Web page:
Two of the most talented players in the Big Ten Conference—Wisconsin's Montee Ball and Michigan State's Le'Veon Bell—departed after the 2012 college football season, opening the door for a new wave of Midwest stars.
The Big Ten still boasts a number of skilled running backs who could be taking the place of the likes of Ball and Bell at the top of next year's All-Big Ten lists.
Additionally, a number of the Big Ten's well known players will return in 2013 with plenty of work left to do in order to live up to their reputations and truly be regarded as the best in the conference.
Today we'll take a look at a few players who haven't been as good as advertised, as well as a few under-appreciated talents in the conference.
Starting now, here are the underrated and overrated players of the Big Ten:
Northwestern running back Venric Mark has earned plenty of national respect for his efforts in the return game.
He was named a first-team All-American at punt returner by the Football Writers Association of America in 2012.
However, it is time to start respecting him as a running back as well.
Mark exploded for 1,335 yards out of the backfield last season and 12 touchdowns off of 226 carries.
He averaged more than six yards per carry, which is better than both Le'Veon Bell and Montee Ball—the two runners who finished ahead of him in the 2012 All-Big Ten voting.
Mark should make first-team All-Big Ten in 2013 and may even earn some All-American recognition at his primary position.
The only stipulation: Northwestern must find more creative ways to involve him in the passing game.
Last season, Mark only caught 20 passes for 104 yards and one touchdown—as dangerous as he is in space, those numbers aren't high enough.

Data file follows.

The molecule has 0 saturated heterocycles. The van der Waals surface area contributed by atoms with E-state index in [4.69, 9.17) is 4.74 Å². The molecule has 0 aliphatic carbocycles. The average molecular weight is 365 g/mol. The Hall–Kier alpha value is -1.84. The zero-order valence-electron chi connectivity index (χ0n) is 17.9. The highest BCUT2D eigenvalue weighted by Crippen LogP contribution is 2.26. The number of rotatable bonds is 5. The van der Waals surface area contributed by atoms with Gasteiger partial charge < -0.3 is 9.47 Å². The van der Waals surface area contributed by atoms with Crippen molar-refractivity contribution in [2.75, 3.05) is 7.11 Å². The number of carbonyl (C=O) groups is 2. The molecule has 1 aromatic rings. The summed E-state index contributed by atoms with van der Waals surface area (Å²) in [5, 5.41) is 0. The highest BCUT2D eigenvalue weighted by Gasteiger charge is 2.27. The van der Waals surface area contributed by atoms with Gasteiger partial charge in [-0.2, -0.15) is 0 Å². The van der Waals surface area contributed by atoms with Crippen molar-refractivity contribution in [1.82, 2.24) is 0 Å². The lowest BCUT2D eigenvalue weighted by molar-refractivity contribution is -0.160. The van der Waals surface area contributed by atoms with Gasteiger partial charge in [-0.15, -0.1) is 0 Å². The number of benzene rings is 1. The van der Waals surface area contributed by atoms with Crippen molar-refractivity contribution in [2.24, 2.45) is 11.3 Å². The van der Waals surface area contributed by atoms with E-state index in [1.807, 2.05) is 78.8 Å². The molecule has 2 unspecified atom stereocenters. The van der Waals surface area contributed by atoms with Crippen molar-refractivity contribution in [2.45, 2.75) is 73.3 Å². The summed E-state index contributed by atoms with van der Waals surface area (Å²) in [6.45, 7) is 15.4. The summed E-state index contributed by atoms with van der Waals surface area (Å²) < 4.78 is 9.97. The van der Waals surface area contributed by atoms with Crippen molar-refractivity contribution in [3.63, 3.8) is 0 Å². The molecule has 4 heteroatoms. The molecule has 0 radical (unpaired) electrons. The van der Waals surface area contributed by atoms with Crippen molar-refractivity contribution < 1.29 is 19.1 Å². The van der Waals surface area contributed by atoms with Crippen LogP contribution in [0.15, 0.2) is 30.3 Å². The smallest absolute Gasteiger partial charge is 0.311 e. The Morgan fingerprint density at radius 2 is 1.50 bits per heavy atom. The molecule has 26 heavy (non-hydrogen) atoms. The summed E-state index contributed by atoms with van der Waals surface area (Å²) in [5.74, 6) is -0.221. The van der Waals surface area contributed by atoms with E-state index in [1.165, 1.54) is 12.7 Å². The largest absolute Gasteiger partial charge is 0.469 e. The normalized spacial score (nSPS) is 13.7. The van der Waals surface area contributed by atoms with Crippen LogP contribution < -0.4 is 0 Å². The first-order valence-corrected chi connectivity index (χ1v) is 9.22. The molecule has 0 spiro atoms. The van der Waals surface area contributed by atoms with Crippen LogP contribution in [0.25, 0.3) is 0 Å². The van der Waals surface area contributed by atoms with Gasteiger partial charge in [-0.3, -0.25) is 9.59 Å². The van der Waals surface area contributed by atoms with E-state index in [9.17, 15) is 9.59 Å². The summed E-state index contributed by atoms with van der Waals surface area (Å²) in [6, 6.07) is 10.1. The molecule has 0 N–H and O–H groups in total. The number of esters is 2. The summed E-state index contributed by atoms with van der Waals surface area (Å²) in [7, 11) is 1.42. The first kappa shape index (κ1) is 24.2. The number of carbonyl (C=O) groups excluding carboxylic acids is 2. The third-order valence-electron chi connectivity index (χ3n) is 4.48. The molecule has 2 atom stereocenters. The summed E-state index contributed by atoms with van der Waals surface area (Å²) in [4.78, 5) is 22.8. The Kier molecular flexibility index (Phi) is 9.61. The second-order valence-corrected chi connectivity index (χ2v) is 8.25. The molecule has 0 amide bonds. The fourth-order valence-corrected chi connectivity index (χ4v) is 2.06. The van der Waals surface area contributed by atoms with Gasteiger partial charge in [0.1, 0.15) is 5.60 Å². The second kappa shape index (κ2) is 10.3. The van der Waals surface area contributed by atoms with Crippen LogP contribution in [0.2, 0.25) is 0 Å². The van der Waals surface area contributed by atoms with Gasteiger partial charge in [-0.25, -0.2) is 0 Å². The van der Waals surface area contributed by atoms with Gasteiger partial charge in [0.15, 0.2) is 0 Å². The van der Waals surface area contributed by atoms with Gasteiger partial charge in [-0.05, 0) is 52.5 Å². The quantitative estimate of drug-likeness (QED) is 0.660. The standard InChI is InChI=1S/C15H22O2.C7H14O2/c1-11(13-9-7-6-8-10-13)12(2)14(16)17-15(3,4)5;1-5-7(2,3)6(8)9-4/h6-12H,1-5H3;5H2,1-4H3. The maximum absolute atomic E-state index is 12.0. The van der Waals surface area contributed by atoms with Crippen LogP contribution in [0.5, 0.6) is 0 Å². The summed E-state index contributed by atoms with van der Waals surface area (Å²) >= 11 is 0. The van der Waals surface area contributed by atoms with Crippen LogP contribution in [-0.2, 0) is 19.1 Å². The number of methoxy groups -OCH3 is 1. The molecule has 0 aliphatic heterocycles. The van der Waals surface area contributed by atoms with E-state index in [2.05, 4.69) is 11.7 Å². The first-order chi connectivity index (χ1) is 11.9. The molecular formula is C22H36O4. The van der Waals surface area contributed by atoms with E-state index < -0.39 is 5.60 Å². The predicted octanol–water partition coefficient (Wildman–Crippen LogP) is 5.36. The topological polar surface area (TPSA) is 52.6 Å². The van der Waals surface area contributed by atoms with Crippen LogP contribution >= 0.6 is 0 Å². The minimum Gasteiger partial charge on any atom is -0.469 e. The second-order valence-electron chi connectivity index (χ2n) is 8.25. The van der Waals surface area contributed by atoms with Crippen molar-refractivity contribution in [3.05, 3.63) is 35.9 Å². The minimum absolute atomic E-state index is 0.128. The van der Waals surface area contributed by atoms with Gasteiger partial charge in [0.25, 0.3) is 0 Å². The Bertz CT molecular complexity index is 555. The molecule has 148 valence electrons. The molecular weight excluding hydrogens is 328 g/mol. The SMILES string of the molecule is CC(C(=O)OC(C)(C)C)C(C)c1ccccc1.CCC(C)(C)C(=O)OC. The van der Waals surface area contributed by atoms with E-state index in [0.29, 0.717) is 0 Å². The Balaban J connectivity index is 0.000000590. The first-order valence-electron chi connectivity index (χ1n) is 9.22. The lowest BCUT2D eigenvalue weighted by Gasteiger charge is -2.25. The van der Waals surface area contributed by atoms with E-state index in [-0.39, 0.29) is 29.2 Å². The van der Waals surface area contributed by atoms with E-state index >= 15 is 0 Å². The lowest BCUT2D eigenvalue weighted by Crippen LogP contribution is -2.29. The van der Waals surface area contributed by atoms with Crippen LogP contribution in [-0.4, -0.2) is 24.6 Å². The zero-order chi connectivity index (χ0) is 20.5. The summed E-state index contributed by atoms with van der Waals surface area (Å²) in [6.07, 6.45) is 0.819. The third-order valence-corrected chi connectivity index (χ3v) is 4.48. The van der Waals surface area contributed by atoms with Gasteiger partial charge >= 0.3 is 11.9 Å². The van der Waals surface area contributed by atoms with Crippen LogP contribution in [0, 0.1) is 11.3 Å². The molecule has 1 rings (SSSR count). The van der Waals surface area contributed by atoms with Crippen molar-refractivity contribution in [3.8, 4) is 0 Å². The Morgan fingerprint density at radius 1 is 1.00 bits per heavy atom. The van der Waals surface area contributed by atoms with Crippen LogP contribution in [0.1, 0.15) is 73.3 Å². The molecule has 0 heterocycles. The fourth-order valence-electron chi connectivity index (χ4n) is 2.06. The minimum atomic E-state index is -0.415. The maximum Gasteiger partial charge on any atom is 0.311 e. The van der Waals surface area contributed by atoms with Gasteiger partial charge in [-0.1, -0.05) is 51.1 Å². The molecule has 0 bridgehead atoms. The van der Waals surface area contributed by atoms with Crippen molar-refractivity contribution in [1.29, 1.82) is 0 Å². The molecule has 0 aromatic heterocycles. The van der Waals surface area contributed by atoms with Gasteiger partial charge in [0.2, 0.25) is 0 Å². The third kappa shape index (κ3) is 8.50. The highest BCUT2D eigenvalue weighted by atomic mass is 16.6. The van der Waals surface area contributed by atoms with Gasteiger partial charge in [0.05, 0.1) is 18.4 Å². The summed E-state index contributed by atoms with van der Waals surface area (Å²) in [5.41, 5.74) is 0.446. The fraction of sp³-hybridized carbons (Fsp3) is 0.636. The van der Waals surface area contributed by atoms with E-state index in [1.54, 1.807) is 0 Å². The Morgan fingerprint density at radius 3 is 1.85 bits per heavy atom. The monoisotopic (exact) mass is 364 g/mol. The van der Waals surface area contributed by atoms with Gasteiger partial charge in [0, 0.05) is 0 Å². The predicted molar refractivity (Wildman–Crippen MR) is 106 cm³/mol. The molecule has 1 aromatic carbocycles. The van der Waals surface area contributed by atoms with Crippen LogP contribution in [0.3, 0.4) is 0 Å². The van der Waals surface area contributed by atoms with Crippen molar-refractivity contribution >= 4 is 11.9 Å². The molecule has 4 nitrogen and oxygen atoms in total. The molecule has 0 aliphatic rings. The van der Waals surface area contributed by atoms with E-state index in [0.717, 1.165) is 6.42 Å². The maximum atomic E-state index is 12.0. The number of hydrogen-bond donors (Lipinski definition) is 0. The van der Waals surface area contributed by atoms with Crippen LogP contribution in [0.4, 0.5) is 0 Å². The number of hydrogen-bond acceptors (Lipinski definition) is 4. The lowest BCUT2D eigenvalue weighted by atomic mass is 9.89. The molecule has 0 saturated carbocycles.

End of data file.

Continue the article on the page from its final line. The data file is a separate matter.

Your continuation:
Curtis Grant has just ten career tackles at the end of his first two seasons—not the start the former 247Sports composite 5-star envisioned when he came to Ohio State.
After a rough start to his career in Columbus, things are looking up for Grant now, as he's expected to take hold of the starting middle linebacker position for the Buckeyes in 2013.
However, he was in the exact same position in 2012, which didn't turn out well for him.
Grant has plenty of time to turn the disappointment he has experienced so far into success.
That process will need to start this season.
Until he does make improvements, Grant will be just another player who hasn't lived up to his potential.
Wisconsin running back Melvin Gordon spent his freshman season in the shadow of Montee Ball and is poised to have a breakout sophomore campaign in 2013.
He averaged 10.2 yards per carry in 2012—more than any other Big Ten running back by far.
With Ball gone, he'll split time with senior James White next season—another very capable back.
Look for Gordon to be a factor on outside runs and catching balls out of the backfield, while White will do the majority of his work in the middle of the field.
Wisconsin has had a very impressive line of talented running backs going for some time now and Gordon is the next in that line.
It feels like Taylor Martinez has been the starting quarterback at Nebraska for about a decade now.